There was an article in the New York Times last week about a recent study that was done on the relationship of which part of your foot strikes the ground and how likely you are to get an injury. The debate on this question was spurred a couple years ago when barefoot running and those barely there shoes became popular. Basically, the idea is that as human evolved we were running barefoot for thousand upon thousands of years so that it most likely the best way to run. When running barefoot you are more likely to land towards the forefront of your foot which is able to better absorb the shock than if you landed first with the heel. With the creation of the highly padded running shoe a little more than a half a century ago, when running was just beginning to become “trendy” again, the foot of most runners tends to strike with the heel first. Until this study of the harvard cross-country team there has not been any strong evidence that would suggest that you were less likely to get injured no matter where you foot struck the ground.
The conclusions of the study were that the runners who struck with the heel most of the time (no one does one or the other 100% of the time) were twice as likely to get injured than the forefoot runners. However, all of the runners in the study wore shoes, some lightweight, others cushioned, and there was no correlation to the type of shoe and the number of injuries.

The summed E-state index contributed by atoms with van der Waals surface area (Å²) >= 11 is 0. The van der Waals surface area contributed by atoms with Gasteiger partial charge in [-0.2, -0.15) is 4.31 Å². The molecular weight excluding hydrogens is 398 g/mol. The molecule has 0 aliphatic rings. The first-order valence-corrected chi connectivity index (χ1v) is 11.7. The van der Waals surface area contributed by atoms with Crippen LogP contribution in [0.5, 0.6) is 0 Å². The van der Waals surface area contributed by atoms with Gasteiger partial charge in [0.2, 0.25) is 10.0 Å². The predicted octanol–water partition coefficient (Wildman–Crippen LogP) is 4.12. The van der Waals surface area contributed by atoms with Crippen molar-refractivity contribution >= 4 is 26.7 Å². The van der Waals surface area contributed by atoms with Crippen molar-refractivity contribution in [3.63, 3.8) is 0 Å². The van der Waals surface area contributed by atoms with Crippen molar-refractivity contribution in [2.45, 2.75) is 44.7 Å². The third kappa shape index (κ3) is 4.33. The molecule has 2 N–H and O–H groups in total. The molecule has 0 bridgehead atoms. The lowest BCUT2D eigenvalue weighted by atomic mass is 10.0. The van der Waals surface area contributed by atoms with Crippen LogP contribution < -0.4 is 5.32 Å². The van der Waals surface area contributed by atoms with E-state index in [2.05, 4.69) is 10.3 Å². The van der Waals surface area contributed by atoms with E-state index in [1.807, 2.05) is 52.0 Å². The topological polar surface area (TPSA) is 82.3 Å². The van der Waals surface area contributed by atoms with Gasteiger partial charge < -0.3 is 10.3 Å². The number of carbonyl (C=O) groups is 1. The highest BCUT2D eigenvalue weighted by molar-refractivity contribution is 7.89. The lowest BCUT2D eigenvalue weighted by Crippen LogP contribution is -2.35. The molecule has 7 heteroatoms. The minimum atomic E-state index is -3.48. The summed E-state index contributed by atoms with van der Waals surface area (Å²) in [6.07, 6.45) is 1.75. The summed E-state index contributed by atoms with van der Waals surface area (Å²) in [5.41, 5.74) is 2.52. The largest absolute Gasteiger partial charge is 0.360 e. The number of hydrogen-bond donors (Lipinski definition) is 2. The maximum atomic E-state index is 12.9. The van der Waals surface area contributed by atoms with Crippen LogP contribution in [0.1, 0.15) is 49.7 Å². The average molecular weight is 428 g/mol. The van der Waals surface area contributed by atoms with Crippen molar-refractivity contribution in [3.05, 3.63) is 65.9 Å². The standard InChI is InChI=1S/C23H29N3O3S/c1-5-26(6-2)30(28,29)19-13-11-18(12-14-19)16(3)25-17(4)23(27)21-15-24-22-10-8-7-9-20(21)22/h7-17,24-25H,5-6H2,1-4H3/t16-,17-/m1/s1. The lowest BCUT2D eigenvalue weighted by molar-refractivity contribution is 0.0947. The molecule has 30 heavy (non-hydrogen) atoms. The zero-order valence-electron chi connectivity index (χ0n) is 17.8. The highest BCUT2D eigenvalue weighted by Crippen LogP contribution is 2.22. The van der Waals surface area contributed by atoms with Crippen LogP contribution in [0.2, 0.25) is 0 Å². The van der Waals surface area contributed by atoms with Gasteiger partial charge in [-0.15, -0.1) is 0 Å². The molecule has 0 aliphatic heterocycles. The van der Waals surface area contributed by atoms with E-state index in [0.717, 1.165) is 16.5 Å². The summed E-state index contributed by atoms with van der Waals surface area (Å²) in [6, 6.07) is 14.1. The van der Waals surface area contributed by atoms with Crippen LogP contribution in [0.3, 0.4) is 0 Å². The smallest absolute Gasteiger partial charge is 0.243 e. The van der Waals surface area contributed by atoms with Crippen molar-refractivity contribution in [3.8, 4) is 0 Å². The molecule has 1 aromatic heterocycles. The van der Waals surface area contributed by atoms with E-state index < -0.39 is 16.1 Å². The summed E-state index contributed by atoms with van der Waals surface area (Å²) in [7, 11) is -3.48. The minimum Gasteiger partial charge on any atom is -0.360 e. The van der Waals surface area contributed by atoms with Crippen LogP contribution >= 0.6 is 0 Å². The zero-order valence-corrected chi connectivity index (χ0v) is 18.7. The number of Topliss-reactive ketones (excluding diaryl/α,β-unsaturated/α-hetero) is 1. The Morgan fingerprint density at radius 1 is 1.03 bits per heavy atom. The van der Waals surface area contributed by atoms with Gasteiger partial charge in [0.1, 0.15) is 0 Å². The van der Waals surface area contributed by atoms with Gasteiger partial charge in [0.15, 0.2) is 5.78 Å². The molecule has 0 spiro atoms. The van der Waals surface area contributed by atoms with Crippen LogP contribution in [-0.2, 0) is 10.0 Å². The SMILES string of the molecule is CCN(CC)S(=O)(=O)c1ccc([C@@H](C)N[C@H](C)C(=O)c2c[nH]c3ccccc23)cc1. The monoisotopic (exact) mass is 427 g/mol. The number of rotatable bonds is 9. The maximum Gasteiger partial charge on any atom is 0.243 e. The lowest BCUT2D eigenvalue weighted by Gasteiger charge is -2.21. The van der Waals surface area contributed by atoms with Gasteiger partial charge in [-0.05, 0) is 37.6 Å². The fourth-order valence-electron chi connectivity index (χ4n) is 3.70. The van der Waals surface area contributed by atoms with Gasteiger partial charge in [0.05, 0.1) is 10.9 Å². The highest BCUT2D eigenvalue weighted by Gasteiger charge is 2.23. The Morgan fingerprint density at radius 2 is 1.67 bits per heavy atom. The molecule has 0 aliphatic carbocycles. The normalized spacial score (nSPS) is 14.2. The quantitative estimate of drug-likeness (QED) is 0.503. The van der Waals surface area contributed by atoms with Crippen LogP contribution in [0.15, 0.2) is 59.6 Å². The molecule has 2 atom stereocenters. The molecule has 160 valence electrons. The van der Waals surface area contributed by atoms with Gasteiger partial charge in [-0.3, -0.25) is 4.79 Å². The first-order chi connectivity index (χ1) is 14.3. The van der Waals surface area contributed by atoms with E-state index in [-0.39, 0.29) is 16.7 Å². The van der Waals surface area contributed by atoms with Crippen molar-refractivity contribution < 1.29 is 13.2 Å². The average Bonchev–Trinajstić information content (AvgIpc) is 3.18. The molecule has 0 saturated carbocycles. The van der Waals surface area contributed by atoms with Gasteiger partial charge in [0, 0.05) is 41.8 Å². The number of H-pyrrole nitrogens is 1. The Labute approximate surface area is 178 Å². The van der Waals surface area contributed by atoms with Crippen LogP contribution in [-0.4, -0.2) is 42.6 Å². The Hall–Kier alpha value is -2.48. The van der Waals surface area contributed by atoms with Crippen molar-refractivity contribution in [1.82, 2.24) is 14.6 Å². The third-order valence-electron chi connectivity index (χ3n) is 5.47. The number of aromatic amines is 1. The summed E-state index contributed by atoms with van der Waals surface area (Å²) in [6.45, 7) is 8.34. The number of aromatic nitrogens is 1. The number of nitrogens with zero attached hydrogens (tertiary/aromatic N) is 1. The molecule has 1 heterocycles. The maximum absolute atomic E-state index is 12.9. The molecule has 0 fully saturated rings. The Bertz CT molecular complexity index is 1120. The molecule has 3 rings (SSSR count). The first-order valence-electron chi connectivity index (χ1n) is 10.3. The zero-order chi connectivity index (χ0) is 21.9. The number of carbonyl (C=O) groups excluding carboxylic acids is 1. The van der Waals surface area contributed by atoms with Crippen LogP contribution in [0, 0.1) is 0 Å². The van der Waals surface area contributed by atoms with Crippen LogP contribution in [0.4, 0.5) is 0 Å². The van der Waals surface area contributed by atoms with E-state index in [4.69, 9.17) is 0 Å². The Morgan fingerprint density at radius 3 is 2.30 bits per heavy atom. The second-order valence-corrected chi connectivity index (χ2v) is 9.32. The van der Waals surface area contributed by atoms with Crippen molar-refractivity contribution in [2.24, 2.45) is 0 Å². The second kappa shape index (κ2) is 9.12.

Adam I. Daoud, a graduate student in the Skeletal Biology Laboratory at Harvard and the lab’s director, Daniel Lieberman conducted this study by filming the cross-country runners and looking at the teams database of all of their logged mileage and injury diaries. But Mr. Daoud, who is a long distance runner himself, was the first to admit that changing your stride too quickly can also lead to injury. He broke a metatarsal during a marathon after he swiftly changed his form from heel striking to landing on the ball of the foot. He suggests that if you want to adjust your form do so slowly by first just focusing on landing on the ball of your foot during the last five minutes of a run and monitoring whether you feel any additional soreness or pain. They also suggest that if you are not getting injured as a heel-striker there should be no reason to change your form.
The commonness of injuries in runners is shockingly high in general. Myself, I enjoy a good run every once in a while but it has never been my exercise method of choice. As much as I would enjoy running outside, concrete is the worst possible surface to run on as the material has no give whatsoever. If I do run, I prefer a treadmill or a track if it’s available. I’m curious to see if I strike more with my heel or the ball of my foot. Maybe it’s time to pull out my running shoes again…